Bruce Pankratz: Using Zoning to Limit Assault-style Rifle Violence.

This article is written out of personal curiosity about the merits of an idea. It is personal curiosity not advocacy.

A perhaps new,  interesting idea came long recently along. I cannot remember it being discussed in the many gun posts or articles I have read over the years or in places mentioning solutions to gun violence like the Bloomberg School of Public Health course on gun violence or in Tom Gabor’s recent book ENOUGH! Solving America’s Gun Violence Crisis.   The idea died as far as I know when Beto O’Rourke stopped running for president. But the idea was not confiscation. It was zoning. 

Recently the Des Moine Register said  “Democratic presidential candidate Beto O’Rourke said Friday he was open to allowing people to use assault-style weapons like AR-15s and AK-47s at gun ranges and hunting clubs, despite his plan to ban the weapons purchase and to require owners of existing weapons to sell them to the government. “ (see Note 1)

America already has some forms of place control or zoning for guns so the idea is not really new.  You usually cannot hunt in a crowded city park or take guns onto private property without the owner’s permission being examples of place control. But applying place control to the so-called assault weapons seems new or at least seldom discussed. The concept described in this article then is to use zoning to help prevent made-for-television mass shootings with assault-style rifles while still letting people own them.

What this all means is there would need to be gun clubs with ranges for people to shoot their assault-style rifles where the rifles would be stored securely at the clubs and owners could clean or maintain their rifles but not take them off premises. Currently unless people live in the middle of nowhere they probably would have to go to a range to shoot anyway. The difference then would be the rifles stay at the club with the range so people cannot tinker with the guns at home in their basements. The clubs would need to have an  FFL who could only accept assault-style rifles from another FFL or send them to other clubs with an FFL and to state the obvious safe storage. Finally, with place control anyone who could legally buy an assault-style rifle could buy  one from an FFL and have it shipped to an FFL in a gun club who would accept it. They do not need to jump through all the hoops needed to own a machine gun.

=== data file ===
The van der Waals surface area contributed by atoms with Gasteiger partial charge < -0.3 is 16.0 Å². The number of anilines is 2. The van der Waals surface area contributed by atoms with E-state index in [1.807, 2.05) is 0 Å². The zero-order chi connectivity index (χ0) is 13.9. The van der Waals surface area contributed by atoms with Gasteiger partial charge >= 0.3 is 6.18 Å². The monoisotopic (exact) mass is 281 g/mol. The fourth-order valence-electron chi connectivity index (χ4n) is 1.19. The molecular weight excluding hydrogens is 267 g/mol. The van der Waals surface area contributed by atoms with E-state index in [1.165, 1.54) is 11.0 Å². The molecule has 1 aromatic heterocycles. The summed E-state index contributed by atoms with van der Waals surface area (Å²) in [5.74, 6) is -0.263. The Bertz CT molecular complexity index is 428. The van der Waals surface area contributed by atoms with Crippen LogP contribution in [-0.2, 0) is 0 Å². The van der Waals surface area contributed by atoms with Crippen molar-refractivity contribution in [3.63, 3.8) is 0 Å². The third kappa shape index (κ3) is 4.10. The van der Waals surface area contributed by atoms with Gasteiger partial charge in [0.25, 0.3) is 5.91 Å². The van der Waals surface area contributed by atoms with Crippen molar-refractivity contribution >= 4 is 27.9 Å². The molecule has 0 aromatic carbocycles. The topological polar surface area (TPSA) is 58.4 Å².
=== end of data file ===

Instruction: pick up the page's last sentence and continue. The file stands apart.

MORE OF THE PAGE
Much of what we hear about gun control regulations has winners and losers. What follows are some tentative thoughts about who wins and who loses with this concept. 

Winners with place control:

1)School kids living in a world where the assault rifles only are used in gun clubs would not have to worry about them in schools. They would still have to worry about handguns so it may not be a big change 

2)Gun controllers would call it a victory

3)Fighting this idea would bring money into the coffers of the NRA and similar organizations

4)Assault-style rifle owners in the states where the ‘antis’ are trying to make the rifles illegal might be able to work towards legislation allowing people to keep their rifles in clubs instead of not at all


1)TV news people (they would not longer be able to report on assault-style weapons used in school shootings and maybe fewer mass shootings)

2)People who live in the country who shoot assault-style rifles on their property

3)People who like to build or maintain assault-style rifles in their basements

4)Companies and dealers selling assault-style rifles could see sales slip